White’s main problem after 1.e4 is that apart from Black having 4 excellent first-move choices, he also has a variety of good options within these openings.
Take the Sicilian as an example. If White goes for the Open Sicilian, he is faced with all the Sicilians at the same time – almost all of them are excellent for Black and White can easily become worse if he is outprepared or surprised in the opening! Looking to be practical, White (under Carlsen’s influence) started to employ the Rossolimo not less frequently and it became as mainstream as the Open Sicilian. The character of play is different here, play is less forced and there is considerably less danger to lose with White in the opening or early middlegame, but as in the Open Sicilians Black has equal game there as well.
White has a choice of what to do against the French, as all three main moves, 3.Nc3, 3.Nd2 and 3.e5 are equally popular, but this only means that Black is doing well against all three. The most practical is 3.e5 as after it Black’s choice is the most limited compared to the other third moves, but that’s the only advantage 3.e5 has over the other two moves.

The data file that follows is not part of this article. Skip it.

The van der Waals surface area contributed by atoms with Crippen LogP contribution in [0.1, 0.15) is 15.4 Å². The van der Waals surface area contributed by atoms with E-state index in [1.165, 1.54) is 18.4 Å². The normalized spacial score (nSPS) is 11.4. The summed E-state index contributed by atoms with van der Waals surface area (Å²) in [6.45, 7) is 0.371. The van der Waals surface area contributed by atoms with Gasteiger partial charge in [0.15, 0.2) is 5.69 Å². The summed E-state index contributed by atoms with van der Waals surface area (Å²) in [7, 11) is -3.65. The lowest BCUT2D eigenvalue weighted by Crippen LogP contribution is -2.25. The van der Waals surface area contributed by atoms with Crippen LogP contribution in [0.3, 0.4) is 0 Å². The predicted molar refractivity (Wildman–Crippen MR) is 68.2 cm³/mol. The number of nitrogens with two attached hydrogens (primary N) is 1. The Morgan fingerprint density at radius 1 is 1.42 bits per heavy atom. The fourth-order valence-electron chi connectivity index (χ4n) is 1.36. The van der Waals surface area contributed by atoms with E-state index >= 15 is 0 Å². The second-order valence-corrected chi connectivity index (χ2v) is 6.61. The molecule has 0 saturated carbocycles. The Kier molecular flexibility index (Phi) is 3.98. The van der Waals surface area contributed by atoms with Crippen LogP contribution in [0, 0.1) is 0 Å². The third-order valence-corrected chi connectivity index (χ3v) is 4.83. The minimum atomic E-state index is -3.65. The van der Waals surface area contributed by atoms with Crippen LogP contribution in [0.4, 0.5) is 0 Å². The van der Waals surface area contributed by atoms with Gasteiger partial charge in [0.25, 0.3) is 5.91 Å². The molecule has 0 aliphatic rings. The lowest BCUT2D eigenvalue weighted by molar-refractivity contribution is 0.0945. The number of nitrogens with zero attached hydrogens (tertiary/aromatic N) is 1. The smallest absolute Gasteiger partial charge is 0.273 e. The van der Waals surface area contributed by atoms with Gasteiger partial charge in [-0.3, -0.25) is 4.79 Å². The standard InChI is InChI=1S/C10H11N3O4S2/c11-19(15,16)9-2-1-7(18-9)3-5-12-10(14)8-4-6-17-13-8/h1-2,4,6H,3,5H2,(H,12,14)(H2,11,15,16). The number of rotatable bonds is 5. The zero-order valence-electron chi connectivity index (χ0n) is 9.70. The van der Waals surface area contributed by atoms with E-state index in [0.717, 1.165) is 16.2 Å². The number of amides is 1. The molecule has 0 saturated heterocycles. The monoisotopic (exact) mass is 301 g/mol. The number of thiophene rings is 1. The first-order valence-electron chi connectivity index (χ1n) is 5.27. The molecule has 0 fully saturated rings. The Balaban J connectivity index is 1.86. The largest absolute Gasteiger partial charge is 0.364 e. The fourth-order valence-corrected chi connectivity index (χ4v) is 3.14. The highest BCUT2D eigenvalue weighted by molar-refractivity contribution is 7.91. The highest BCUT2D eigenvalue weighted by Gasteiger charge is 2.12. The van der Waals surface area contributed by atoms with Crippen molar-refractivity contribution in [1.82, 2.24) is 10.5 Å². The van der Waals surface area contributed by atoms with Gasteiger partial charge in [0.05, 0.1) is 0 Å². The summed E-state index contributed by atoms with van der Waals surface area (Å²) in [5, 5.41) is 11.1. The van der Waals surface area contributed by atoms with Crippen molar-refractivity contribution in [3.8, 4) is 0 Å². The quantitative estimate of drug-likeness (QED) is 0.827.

The Ruy Lopez (or the Spanish) is possibly the toughest nut to crack (and while we’re at it, don’t forget the Petroff, or the Russian Defence). It’s not only the Berlin that is problematic, it’s all the other lines too: the Arkhangelsk (5…b5 6.Bb3 Bb7), the Yurtaev/Tkachiev (5…b5 6.Bb3 Bc5), the Open Variation, the Marshall, the Chigorin, Breyer, Zaitsev, Smyslov… Again, White players wanted to be practical and this saw the surge of the Giuoco Piano, but things have grown quite complex there as well, with Black having a wide choice of plans.